Cecil Charles Windsor Aldin, RBA (1870-1935)
Cecil Charles Windsor Aldin, (28 April 1870 – 6 January 1935), was a British artist and illustrator best known for his paintings and sketches of animals, sports, and rural life. Aldin executed village scenes and rural buildings in chalk, pencil and also wash sketching. He was an enthusiastic sportsman and a Master of Fox Hounds, and many of his pictures illustrated hunting. Aldin's early influences included Randolph Caldecott and John Leech.
He joined the Chelsea Arts Club and held his first exhibition in Paris in 1908. An exhibition in Paris in 1909 was received with much acclaim and extended his fame to a wider audience. He illustrated the 1910 edition of Charles Dickens' The Pickwick Papers. A popular book by Aldin was Sleeping Partners, a sequence of pastel drawings of his dogs on a couch. It included his Irish Wolfhound Micky, a puppy he purchased from Florence Nagle as a gift for his wife, and his favourite model, Cracker, a Bull Terrier with a dark patch over one eye. Aldin moved to the Henley area as his interest in hunting, horses and dogs increased and in 1910 he became Master of the South Berkshire Hunt as well as being associated with other local packs. He lived at The Abbots, Sulhamstead Abbots from 1913 to 1914 and was church warden of St Mary's church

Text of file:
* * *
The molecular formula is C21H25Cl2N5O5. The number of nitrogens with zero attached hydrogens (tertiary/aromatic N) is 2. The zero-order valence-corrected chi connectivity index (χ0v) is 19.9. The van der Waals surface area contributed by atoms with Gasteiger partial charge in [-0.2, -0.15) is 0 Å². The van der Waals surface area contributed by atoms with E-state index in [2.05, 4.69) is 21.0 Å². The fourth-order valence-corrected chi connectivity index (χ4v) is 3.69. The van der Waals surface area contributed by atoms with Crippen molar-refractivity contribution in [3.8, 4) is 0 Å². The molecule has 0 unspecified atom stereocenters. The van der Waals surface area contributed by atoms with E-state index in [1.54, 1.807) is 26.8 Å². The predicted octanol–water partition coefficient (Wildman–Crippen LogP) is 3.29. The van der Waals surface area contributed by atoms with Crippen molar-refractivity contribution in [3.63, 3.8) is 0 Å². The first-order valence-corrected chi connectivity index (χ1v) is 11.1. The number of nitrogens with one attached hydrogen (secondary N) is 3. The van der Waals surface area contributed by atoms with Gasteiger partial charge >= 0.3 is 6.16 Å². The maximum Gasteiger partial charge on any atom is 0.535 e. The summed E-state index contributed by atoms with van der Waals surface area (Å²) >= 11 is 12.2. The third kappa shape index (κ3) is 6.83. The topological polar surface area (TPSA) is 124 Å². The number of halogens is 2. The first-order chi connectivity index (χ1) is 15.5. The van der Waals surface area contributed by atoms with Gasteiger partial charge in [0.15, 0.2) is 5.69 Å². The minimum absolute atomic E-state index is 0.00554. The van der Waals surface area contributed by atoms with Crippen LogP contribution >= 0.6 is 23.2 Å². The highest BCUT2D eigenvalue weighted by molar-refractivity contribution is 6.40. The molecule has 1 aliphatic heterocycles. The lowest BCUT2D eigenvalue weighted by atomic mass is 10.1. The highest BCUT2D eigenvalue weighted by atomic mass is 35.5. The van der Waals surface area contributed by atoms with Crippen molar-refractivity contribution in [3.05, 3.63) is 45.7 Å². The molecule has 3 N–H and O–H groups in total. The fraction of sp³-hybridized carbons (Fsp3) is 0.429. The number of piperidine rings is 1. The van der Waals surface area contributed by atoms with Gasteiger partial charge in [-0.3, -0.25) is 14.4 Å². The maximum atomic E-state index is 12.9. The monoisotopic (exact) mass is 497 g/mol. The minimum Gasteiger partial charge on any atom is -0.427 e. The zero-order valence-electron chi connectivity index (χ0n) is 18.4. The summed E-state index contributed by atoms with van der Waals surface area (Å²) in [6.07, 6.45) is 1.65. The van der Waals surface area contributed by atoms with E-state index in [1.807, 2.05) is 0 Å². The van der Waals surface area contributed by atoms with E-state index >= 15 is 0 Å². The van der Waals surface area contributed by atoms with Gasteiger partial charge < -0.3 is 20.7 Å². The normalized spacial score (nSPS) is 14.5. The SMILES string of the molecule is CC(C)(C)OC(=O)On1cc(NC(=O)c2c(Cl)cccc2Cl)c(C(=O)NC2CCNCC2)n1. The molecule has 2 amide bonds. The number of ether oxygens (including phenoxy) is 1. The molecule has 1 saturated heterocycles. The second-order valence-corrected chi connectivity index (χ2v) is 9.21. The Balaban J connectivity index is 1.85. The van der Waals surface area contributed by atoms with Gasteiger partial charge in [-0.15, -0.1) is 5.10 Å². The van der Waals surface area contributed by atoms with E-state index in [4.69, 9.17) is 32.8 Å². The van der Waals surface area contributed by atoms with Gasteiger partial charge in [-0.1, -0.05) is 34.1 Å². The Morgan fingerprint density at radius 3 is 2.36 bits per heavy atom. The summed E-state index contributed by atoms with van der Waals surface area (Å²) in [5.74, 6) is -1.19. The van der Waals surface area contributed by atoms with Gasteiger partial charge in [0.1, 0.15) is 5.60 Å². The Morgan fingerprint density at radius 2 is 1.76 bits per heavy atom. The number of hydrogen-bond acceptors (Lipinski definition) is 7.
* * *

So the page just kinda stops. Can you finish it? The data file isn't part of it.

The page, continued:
At the outbreak of the First World War Aldin was the sole Master of the South Berkshire Foxhounds and became a Remount Purchasing Officer in charge of an Army Remount Depot. The newly formed Imperial War Museum asked in 1919 to purchase two of his wartime paintings. The painting A Land Girl Ploughing is considered among the most iconic images of the work of the Women's Land Army from World War One. Aldin lost his son, Dudley at Vimy Ridge in 1917, which affected him deeply for many years and had a profound effect on his style of work.